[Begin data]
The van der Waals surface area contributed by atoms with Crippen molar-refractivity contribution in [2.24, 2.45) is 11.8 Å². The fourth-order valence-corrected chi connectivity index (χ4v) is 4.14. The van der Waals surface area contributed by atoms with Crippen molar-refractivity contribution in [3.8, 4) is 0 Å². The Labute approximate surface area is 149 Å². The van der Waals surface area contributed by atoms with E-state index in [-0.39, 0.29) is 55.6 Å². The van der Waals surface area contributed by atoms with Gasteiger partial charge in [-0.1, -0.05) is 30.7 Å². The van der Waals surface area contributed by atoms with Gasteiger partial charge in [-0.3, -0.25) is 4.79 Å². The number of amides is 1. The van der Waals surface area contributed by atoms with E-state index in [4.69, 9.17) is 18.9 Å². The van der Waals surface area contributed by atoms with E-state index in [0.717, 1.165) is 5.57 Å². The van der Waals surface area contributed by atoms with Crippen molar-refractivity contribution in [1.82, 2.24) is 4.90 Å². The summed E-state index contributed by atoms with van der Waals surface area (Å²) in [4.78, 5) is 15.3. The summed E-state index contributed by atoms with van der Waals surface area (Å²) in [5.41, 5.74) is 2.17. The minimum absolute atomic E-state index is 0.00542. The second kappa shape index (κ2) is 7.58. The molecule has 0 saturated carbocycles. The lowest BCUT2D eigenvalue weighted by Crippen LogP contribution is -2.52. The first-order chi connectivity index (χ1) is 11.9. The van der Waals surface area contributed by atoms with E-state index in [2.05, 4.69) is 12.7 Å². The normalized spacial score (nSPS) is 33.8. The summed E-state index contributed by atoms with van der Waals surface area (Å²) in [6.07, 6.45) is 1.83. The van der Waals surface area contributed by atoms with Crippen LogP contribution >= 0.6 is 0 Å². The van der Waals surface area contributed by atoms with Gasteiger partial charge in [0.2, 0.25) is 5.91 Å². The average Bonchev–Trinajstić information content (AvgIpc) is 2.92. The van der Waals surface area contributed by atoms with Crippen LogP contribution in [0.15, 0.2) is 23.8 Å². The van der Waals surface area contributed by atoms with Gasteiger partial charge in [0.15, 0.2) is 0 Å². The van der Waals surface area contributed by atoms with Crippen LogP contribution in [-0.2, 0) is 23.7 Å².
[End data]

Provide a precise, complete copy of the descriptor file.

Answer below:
The van der Waals surface area contributed by atoms with Crippen molar-refractivity contribution in [2.24, 2.45) is 11.8 Å². The fourth-order valence-corrected chi connectivity index (χ4v) is 4.14. The van der Waals surface area contributed by atoms with Crippen molar-refractivity contribution in [3.8, 4) is 0 Å². The Labute approximate surface area is 149 Å². The van der Waals surface area contributed by atoms with E-state index in [-0.39, 0.29) is 55.6 Å². The van der Waals surface area contributed by atoms with Gasteiger partial charge in [-0.1, -0.05) is 30.7 Å². The van der Waals surface area contributed by atoms with Gasteiger partial charge in [-0.3, -0.25) is 4.79 Å². The number of amides is 1. The van der Waals surface area contributed by atoms with E-state index in [4.69, 9.17) is 18.9 Å². The van der Waals surface area contributed by atoms with E-state index in [0.717, 1.165) is 5.57 Å². The van der Waals surface area contributed by atoms with Crippen molar-refractivity contribution in [1.82, 2.24) is 4.90 Å². The summed E-state index contributed by atoms with van der Waals surface area (Å²) in [4.78, 5) is 15.3. The summed E-state index contributed by atoms with van der Waals surface area (Å²) in [5.41, 5.74) is 2.17. The minimum absolute atomic E-state index is 0.00542. The second kappa shape index (κ2) is 7.58. The molecule has 0 saturated carbocycles. The lowest BCUT2D eigenvalue weighted by Crippen LogP contribution is -2.52. The first-order chi connectivity index (χ1) is 11.9. The van der Waals surface area contributed by atoms with E-state index in [2.05, 4.69) is 12.7 Å². The normalized spacial score (nSPS) is 33.8. The summed E-state index contributed by atoms with van der Waals surface area (Å²) in [6.07, 6.45) is 1.83. The van der Waals surface area contributed by atoms with Crippen LogP contribution >= 0.6 is 0 Å². The van der Waals surface area contributed by atoms with Gasteiger partial charge in [0.2, 0.25) is 5.91 Å². The average Bonchev–Trinajstić information content (AvgIpc) is 2.92. The van der Waals surface area contributed by atoms with Crippen LogP contribution in [0.15, 0.2) is 23.8 Å². The van der Waals surface area contributed by atoms with Gasteiger partial charge in [0.15, 0.2) is 0 Å². The van der Waals surface area contributed by atoms with Crippen LogP contribution in [-0.2, 0) is 23.7 Å².